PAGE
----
American Sentinel University Examines How BSN Degrees Help Advance the Nursing Profession

– BSN Degrees Enhance Chances for Career Mobility and Professional Development –

AURORA, Colo. – March 8, 2013 – Nursing professionals play a vital role in transforming the U.S. health care system and those who hold advanced nursing degrees, such as a bachelor of science in nursing (BSN), possess a broader knowledge base of patient care, quality standards, business acumen and other skills that result in improved patient outcomes.

“The debate of the value of having a BSN versus an ADN (associate degree in nursing) has been ongoing in the nursing industry. Although both degrees fulfill the educational requirements to become a RN, a BSN degree offers nurses greater opportunity for career advancement, improved prospects for job mobility and security and higher potential earnings,” says Cheryl Wagner, Ph.D., MSN/MBA, RN, associate dean of graduate nursing programs at American Sentinel University.

Today more hospitals are expecting RNs to be able to make business decisions that impact the bottom-line and patient outcomes, not just clinical or acute care.

“ADN programs prepare nurses for basic bedside clinical care of patients, which is slowly moving into the realm of the nursing assistant or the licensed practice nurse,” says Dr. Wagner. “Registered nurses are required to know more about the overall condition of the patient as well as being able to work independently in the community and make leadership decisions.”

She points out that with the massive explosion of health care knowledge in the last decade and the expectation that it is only going to increase, nurses would be foolish to think they are adequately prepared for what lies ahead for them in just two years.

“There is no way that nurses can get all of the needed knowledge with only an ADN degree,” adds Dr. Wagner.

In addition, many health care employers now require incoming nurses to have their BSN degree and while many employers still hire RNs with diplomas or associate degrees, Dr. Wagner says that there is a strong preference among employers today for more educated nursing candidates.

She adds that many career advancement opportunities are only open to nurses who hold BSN degrees.

A BSN degree makes RNs more desirable for advanced career options in nursing specialty fields such as pediatrics, geriatrics, forensics, informatics, case management, infection prevention and control and also offers an opportunity to explore a specific type of interest rather than just general practice.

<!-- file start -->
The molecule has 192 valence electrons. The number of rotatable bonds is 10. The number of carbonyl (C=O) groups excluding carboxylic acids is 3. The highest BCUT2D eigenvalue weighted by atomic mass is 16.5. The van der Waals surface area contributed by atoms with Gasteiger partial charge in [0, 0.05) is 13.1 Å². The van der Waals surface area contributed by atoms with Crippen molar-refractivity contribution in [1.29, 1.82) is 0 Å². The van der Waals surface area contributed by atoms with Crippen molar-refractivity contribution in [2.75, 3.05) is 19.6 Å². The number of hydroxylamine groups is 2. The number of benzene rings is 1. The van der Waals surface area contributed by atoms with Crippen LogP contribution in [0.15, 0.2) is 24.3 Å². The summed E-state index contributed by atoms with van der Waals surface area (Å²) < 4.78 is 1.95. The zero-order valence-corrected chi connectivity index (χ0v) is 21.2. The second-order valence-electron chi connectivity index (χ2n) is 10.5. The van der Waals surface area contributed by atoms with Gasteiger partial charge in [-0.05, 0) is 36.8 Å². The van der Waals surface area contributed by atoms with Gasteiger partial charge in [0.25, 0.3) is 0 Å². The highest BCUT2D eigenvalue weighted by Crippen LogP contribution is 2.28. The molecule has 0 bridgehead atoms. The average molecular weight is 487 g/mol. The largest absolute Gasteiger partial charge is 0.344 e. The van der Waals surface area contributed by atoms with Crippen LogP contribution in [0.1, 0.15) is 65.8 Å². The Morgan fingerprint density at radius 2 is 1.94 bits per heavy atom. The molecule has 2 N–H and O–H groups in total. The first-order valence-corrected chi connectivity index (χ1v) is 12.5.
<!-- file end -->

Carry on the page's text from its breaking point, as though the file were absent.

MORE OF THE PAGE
Nurses who graduate with a BSN degree will also find it easier to enter faculty teaching positions, higher level administrative roles in hospitals or other health care environments and state and federal government nursing jobs.

“Some nurses find these roles are more satisfying, allowing the individual to affect change at a more global level than one-on-one nursing,” says Dr. Wagner.

Most importantly, Dr. Wagner notes that advanced nursing degrees are important because the industry values education and credentials as part of its culture.

“Nurses with an ADN are not as well prepared to be contributing members of the profession, which dooms nursing to a role of following doctor’s orders,” adds Dr. Wagner.

Dr. Wagner says that without the needed background in leadership, nurses cannot sit at the table with physicians, CEOs and heads of departments to make the right decisions that impact nursing.

“Without the needed background in research, nurses cannot advance the knowledge base of the profession. Without the needed background in community nursing, they cannot help the poor and impoverished – as nursing was intended to do,” says Dr. Wagner.

While an experienced, talented nurse with an ADN can move up the nursing ladder into management and leadership roles, those nurses with a BSN can make the climb a little less steep and much quicker.

“Whatever career path nurses take, the essential wisdom is for them to continue enhancing their skills and education so that their community, organization and patients benefit from their broadened view of the world,” adds Dr. Wagner. “Nurses have to step up to the plate or the ability to make decisions about the nursing profession will be taken from their hands.”

More practicing RNs, like those seeking a RN to BSN or a RN to MSN (master of science nursing) who want to advance their education and career opportunities turn to American Sentinel University’s CCNE-accredited online nursing degree programs to encourage their job retention and promotion.

Learn more about American Sentinel University’s RN to BSN program.

Learn more about American Sentinel University’s RN to MSN program.

About American Sentinel University

American Sentinel University delivers the competitive advantages of accredited online nursing degree programs in nursing, informatics, MBA Health Care, DNP Executive Leadership and DNP Educational Leadership. Its affordable, flexible bachelor’s and master’s nursing degree programs are accredited by the Commission for the Collegiate Nursing Education (CCNE). The university is accredited by the Distance Education and Training Council (DETC). The Accrediting Commission of DETC is listed by the U.S. Department of Education as a nationally recognized accrediting agency and is a recognized member of the Council for Higher Education Accreditation.